Lantanas. For Orlando

LantanaThey bloom every day ’til they die, year round, a good 10 years. They grow fast too.

Every lantana flower head looks like a little bouquet. They smile in single colors (yellow, orange, pink, cream) or in combinations (magenta and yellow, purple and yellow, orange and yellow). One multi-colored variation called Carnival includes blossoms that are pink, red, lavender and yellow – all in one little bouquet.

Lantanas thrive here in our beach climate and I pass them every morning spilling from front yards onto the sidewalk. Time to buy one of my own and nestle it into my balcony garden. It’s crowded now, since I potted a jasmine, but there’s always room for one more flower, especially a happy one that will keep the color coming, even if times are not happy.

Lantanas are a tropical and subtropical plant that arrived here from Central and South America and are popular in the warmer coastal regions of the world. They like sun and don’t need a lot of water. Because they grow so quickly, they are considered invasive when they take over open areas, as in Australia. LantanaThe flowers are poisonous to animals and can harm livestock. In gardens, they attract birds and butterflies.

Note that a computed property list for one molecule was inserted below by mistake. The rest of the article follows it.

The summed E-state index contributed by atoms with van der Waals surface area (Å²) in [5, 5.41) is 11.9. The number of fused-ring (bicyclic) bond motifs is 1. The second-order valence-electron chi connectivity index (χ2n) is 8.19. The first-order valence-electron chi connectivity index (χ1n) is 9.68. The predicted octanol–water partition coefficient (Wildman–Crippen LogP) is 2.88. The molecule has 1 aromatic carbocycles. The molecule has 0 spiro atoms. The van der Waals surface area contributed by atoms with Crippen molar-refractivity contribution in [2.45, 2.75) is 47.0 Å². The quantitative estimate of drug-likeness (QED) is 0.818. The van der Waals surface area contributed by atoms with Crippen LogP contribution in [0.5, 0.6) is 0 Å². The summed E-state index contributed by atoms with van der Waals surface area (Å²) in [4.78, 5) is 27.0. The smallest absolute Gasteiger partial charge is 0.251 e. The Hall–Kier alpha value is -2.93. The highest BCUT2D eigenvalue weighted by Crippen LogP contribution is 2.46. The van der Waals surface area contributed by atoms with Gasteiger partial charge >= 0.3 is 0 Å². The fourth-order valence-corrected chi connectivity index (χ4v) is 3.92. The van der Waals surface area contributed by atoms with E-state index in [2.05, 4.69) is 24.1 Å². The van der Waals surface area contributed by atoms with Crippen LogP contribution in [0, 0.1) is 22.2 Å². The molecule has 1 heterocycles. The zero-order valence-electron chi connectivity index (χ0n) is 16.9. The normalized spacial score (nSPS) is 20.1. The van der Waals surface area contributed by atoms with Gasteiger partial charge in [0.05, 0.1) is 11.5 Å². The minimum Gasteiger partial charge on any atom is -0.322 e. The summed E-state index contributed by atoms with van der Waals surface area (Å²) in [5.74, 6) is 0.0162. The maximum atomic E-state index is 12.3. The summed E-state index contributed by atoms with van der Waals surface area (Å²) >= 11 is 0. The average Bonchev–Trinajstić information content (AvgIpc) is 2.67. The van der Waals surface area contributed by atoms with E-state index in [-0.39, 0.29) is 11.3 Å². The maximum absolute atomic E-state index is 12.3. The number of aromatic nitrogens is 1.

Since I don’t have cattle grazing on my balcony, and my cats show no interest, I will focus on the birds and the butterflies. And how the lantana flower heads remind me of all occasions requiring bouquets.

Dances, graduations, weddings. Weddings across all ages and colors and genders. Celebrating the beauty of each individual and also the blending to create a whole. Saluting the welcoming, the bringing together, of divergent ideas to make us all stronger. The carnival of life for laughter and tears. Funerals, memorials, for those who sang and danced and are now gone but will not be forgotten.

In addition to Carnival, lantanas bloom in other varieties. Confetti. Pink Frolic. Radiation. Sunburst. Spreading Sunshine. Spreading Sunset.

 

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headwindjournal

About me and head wind journal A head wind is a wind that slows us down. Stops our forward motion, at least temporarily. During this lull, I feel the mind breezes. Like clouds above the ocean, they may take shape or drift away. I sailed into the blogging world in January of 2013. At the time, I was still working as a freelance writer, that is, writing for clients and the local newspaper. So I set up head wind journal as an outlet for my own essay writing – and for the photos I take while walking around. It’s been fun, more fun than working!

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